diabetes type 1

How do I live with Type 1 diabetes?

Type 1 diabetes is a complex condition that requires daily management, effort, and planning. The basic difference between the two types of diabetes lies in the difference in the production of insulin and glucagon (the two hormones responsible for balancing our sugar level). It might be overwhelming to understand the disease from the start, let alone live with it. Also, considering the age of patients dropping down and the increasing number of patients worldwide, we have curated some tips that can help you manage your type 1 diabetes.

Keep a check of your blood sugar

  • Checking your blood sugar with a glucometer and/or using a continuous glucose monitor (CGM) is crucial to managing diabetes and preventing complications. Try to at least check your blood sugar before and after meals and before you go to sleep. It’s important to treat high blood sugar as soon as possible.

Prioritize your medication schedule

  • Follow your healthcare provider’s instructions for taking your insulin and other medications (if applicable). It’s important to see your endocrinologist regularly to be sure that your Type 1 diabetes management plan is working. Don’t be afraid to ask them specific questions.
  • See your other providers regularly, especially your eye doctor. It can cause complications in various areas of your body, but especially in your eyes. It’s important to see your eye doctor (ophthalmologist) at least once a year so that they can check the health of your eyes.

Have a sick-day plan handy

  • Talk with your endocrinologist about how to take care of yourself and manage your diabetes when you’re sick. Since illness can trigger diabetes-related ketoacidosis (DKA), it’s important to know what to do if you get sick before it happens so that you’re prepared.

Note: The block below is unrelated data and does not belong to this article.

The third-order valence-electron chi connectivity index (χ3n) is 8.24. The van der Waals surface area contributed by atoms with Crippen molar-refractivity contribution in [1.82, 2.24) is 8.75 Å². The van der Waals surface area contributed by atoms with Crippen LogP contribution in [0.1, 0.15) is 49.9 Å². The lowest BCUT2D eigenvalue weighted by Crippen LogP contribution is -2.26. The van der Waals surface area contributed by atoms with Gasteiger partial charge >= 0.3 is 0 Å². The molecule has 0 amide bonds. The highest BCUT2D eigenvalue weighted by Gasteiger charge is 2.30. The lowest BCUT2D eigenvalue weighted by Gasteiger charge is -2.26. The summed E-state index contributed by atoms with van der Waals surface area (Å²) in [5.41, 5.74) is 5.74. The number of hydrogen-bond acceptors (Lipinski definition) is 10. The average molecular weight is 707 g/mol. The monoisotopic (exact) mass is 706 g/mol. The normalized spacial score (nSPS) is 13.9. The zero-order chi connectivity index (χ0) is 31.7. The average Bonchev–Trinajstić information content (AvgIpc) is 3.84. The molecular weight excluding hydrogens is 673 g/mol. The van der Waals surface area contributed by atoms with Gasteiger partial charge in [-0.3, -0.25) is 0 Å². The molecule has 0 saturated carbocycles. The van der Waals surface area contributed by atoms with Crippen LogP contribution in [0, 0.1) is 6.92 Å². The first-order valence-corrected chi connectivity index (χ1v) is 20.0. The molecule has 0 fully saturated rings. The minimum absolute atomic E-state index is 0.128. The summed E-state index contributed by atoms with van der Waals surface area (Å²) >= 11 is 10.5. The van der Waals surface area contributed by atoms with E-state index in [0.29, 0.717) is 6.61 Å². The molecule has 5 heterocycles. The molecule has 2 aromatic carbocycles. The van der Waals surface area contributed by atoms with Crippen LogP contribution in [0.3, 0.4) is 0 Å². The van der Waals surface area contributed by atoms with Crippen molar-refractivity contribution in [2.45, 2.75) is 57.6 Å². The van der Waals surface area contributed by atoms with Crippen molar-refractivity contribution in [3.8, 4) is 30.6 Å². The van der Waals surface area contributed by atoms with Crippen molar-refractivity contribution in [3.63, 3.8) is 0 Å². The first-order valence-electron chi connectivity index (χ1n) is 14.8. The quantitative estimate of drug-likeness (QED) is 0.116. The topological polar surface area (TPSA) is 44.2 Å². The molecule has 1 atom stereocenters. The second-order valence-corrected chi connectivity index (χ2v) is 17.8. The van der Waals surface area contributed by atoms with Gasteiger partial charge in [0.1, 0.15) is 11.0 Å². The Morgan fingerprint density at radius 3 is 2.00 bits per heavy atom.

Find Your Support Group

  • Connecting with other people who have the disease—whether in person or online—can help you feel less alone in living with and managing diabetes. People with diabetes are two to three times more likely to have depression and are 20% more likely to be diagnosed with anxiety than those without diabetes. Living with a chronic condition that requires constant care can be overwhelming. It’s important to talk to a mental health professional if you’re experiencing signs of depression and/or anxiety.
Type 1 diabetes infographic

Can type-1 diabetes live a normal life?

Currently, there isn’t a cure for this disease. However, what we know about the condition is constantly evolving; new technologies and medicines are being developed, and researchers are making important breakthroughs. Right now, people of all ages are leading full, healthy lives with this disease.

What is it caused by?

It is thought to be caused by an autoimmune reaction (the body attacks itself by mistake). This reaction destroys the cells in the pancreas that make insulin, called beta cells. This process can go on for months or years before any symptoms appear.

Who is at high risk?

Known risk factors include family history. Having a parent, brother, or sister with type 1 diabetes. Age: You can get type 1 diabetes at any age, but it usually develops in children, teens, or young adults.

What is a good diet?

In the disease, the pancreas can no longer release insulin. The high blood sugar that results can lead to complications such as kidney, nerve, and eye damage, as well as cardiovascular disease.

Glycemic index and glycemic load are scientific terms used to measure the impact of food on blood sugar. Foods with a low glycemic load (index) raise blood sugar modestly and thus are better choices for people with diabetes.

Meal timing is very important for people with the disease. Meals must match insulin doses. Eating meals with a low glycemic load (index) makes meal timing easier. Low-glycemic-load meals raise blood sugar slowly and steadily, leaving plenty of time for the body (or the injected insulin dose) to respond. Skipping a meal or eating late puts a person at risk for low blood sugar (hypoglycemia).

If you or your child are experiencing symptoms of the disease, such as extreme thirst and frequent urination, see your healthcare provider as soon as possible. If you or your child have been diagnosed with diabetes, you’ll need to see your endocrinologist multiple times a year throughout your life to make sure your diabetes management is working well for you.

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